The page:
radio frequency provision, to seek relief from the
Commission. See id.
3. On July 11, 2008, respondent CTIA filed a
petition for a declaratory ruling from the Commis-
sion. See FCC C.A. E.R. Tab 1. CTIA explained that
a significant and unacceptable number of wireless
tower siting requests were being delayed past any
reasonable period of time, contrary to the mandate
of § 332(c)(7)(B)(ii). CTIA presented evidence, which
the Commission later found credible, to support these
contentions. As the Commission later explained in
the Ruling:
[B]ased on data [CTIA] compiled from its
members, there were [in 2008] more than 3,300
pending personal wireless service facility siting
applications before local jurisdictions. “Of those,
approximately 760 [were] pending final action
for more than one year. More than 180 such
applications [were] awaiting final action for more
than 3 years
.” Moreover, almost 350 of the 760
applications that were pending for more than
one year were requests to collocate on existing
towers, and 135 of those collocation applications
were pending for more than three years.
Pet. App. 98a (fourth and fifth alterations in original;
footnotes omitted).5 CTIA also submitted examples of

5 The delays in collocation applications were particularly
probative evidence of unreasonable local conduct because collo-
cation involves simply sharing an existing facility rather than
building a new one. See Pet. App. 116a-117a (adopting an

situations in which particular localities had delayed
proceedings for multiple years, held dozens of hear-
ings, and ultimately forced a wireless carrier to go to
court before construction could begin. See FCC C.A.
E.R. Tab 1, at 14-15.
Wireless carriers with direct experience of drawn-
out controversies over tower siting submitted addi-
tional evidence in support of CTIA’s position. For
example, Verizon Wireless reported that it had more
than 350 new site applications pending, of which
more than half had been pending for more than six
months, and “nearly 100” for more than a year. Pet.
App. 65a-66a. In addition, “in Northern California,
27 of 30 [Verizon Wireless] applications took more
than 6 months, with 12 applications taking more
than a year, and 6 taking more than two years to be
approved”; and, “in Southern California, 25 applica-
tions took more than two years to be approved, with
52 taking more than a year, and 93 taking more than
6 months.” Id. at 98a-99a (internal quotation marks

industry definition of collocation that covers applications that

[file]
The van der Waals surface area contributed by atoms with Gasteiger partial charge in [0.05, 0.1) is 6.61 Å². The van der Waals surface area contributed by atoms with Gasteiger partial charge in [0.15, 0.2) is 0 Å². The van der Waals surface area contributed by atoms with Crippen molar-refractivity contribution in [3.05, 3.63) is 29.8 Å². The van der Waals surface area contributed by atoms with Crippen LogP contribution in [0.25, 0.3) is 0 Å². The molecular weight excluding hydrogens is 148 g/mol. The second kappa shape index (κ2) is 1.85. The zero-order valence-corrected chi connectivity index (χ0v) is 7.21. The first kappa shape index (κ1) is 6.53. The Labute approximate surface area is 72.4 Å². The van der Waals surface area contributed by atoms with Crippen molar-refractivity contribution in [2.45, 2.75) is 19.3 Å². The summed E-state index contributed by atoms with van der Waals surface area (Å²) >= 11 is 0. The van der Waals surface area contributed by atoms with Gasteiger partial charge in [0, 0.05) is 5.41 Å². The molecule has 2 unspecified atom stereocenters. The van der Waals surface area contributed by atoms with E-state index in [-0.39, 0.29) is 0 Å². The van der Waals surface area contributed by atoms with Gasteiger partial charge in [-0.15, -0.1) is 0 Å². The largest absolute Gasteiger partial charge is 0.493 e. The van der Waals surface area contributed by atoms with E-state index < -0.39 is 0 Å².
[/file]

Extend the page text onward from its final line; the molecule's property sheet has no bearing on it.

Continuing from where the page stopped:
“do[ ] not involve a ‘substantial increase in the size of a tower’ ”).
There is no legitimate local interest in taking a year – much
less three – to decide a collocation application.
6 The Commission also had before it comments from T-Mobile,
reporting that just under a third of its then-pending applica-
tions (both for new facility applications and for collocations) had
been delayed for more than a year, see Pet. App. 65a; Sprint
Nextel, reporting delays of 28 to 36 months in certain California
communities, see id. at 98a; the California Wireless Association,
reporting delays of 16 months to 2 years in California, see id. at
98a n.103; and NextG Networks, reporting delays of 10 to 25
months, see id. at 99a. See also id. at 66a, 98a-100a (additional
data for T-Mobile and Alltel).

CTIA further explained that, although these
lengthy delays unquestionably at some point became
unreasonable “failure[s] to act” for which district
courts could grant a remedy under § 332(c)(7)(B)(v),
the 1996 Act was silent as to exactly when a locality’s
delay became an actionable failure to act. To solve
this problem, CTIA asked the Commission to declare
specific periods beyond which any delay would be a
failure to act within “a reasonable period of time,”
and therefore would violate § 332(c)(7)(B)(ii). CTIA
initially sought a 45-day period for collocation appli-
cations and a 90-day period for new facility applica-
tions. CTIA also sought a declaration that, in light
of the 1996 Act’s strong policy preference for competi-
tion among different service providers, it is an un-
lawful “prohibit[ion] . . . [on] the provision of personal
wireless services,” 47 U.S.C. § 332(c)(7)(B)(i)(I)-(II),
for a locality to deny one wireless provider permis-
sion to serve a particular area solely because another
provider was already serving the same area.7
A number of local governments, including the
Cities and CTC, filed comments in opposition to
CTIA’s petition for declaratory ruling. Among other
things, they argued that the Commission lacked
jurisdiction to interpret § 332(c)(7)(B).
4. On November 18, 2009, the Commission
issued a declaratory ruling (“Ruling”), granting some
(but not all) of the relief requested in the petition.

7 CTIA further requested that the Commission declare that
local ordinances that automatically required a wireless provider
to seek a zoning variance in order to build a wireless tower or
facility were preempted by 47 U.S.C. § 253(a). The Commission
did not act on this request because it found that any such ruling
should occur in the case of a specific challenge to a specific

It concluded that it had authority to interpret
§ 332(c)(7)(B), relying on 47 U.S.C. §§ 151, 154(i),
201(b), and 303(r), the statutory provisions that give
the FCC general authority to execute, interpret,
and enforce the Communications Act, and otherwise
to perform its functions. See Pet. App. 87a-88a. It
rejected contentions by opponents of the petition that
either § 332(c)(7)(A) or § 332(c)(7)(B)(v) should be
construed to make exceptions to the Commission’s
general rulemaking authority. In reaching this